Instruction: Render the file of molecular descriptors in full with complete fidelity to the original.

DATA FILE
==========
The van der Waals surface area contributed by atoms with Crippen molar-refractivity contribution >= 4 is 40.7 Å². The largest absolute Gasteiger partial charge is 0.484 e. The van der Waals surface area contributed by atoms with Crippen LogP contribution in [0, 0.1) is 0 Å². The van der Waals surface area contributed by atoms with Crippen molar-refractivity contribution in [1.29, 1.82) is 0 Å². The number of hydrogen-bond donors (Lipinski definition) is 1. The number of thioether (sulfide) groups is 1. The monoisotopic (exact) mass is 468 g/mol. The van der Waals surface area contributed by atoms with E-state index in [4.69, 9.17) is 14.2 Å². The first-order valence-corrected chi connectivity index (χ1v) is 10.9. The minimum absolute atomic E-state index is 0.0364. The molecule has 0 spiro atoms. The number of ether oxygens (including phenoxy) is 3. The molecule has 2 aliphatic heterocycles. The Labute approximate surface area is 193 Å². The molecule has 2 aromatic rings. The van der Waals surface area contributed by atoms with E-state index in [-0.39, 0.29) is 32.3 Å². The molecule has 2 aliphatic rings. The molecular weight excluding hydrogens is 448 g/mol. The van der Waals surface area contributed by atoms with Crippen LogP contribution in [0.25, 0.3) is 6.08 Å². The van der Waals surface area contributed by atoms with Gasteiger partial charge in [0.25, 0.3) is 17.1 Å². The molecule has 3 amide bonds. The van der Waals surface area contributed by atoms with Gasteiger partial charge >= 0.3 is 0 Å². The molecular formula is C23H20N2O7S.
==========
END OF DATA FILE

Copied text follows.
The van der Waals surface area contributed by atoms with Crippen molar-refractivity contribution >= 4 is 40.7 Å². The largest absolute Gasteiger partial charge is 0.484 e. The van der Waals surface area contributed by atoms with Crippen LogP contribution in [0, 0.1) is 0 Å². The van der Waals surface area contributed by atoms with Crippen molar-refractivity contribution in [1.29, 1.82) is 0 Å². The number of hydrogen-bond donors (Lipinski definition) is 1. The number of thioether (sulfide) groups is 1. The monoisotopic (exact) mass is 468 g/mol. The van der Waals surface area contributed by atoms with E-state index in [4.69, 9.17) is 14.2 Å². The first-order valence-corrected chi connectivity index (χ1v) is 10.9. The minimum absolute atomic E-state index is 0.0364. The molecule has 0 spiro atoms. The number of ether oxygens (including phenoxy) is 3. The molecule has 2 aliphatic heterocycles. The Labute approximate surface area is 193 Å². The molecule has 2 aromatic rings. The van der Waals surface area contributed by atoms with E-state index in [-0.39, 0.29) is 32.3 Å². The molecule has 2 aliphatic rings. The molecular weight excluding hydrogens is 448 g/mol. The van der Waals surface area contributed by atoms with Crippen LogP contribution in [0.25, 0.3) is 6.08 Å². The van der Waals surface area contributed by atoms with Gasteiger partial charge in [0.25, 0.3) is 17.1 Å². The molecule has 3 amide bonds. The van der Waals surface area contributed by atoms with Gasteiger partial charge >= 0.3 is 0 Å². The molecular formula is C23H20N2O7S.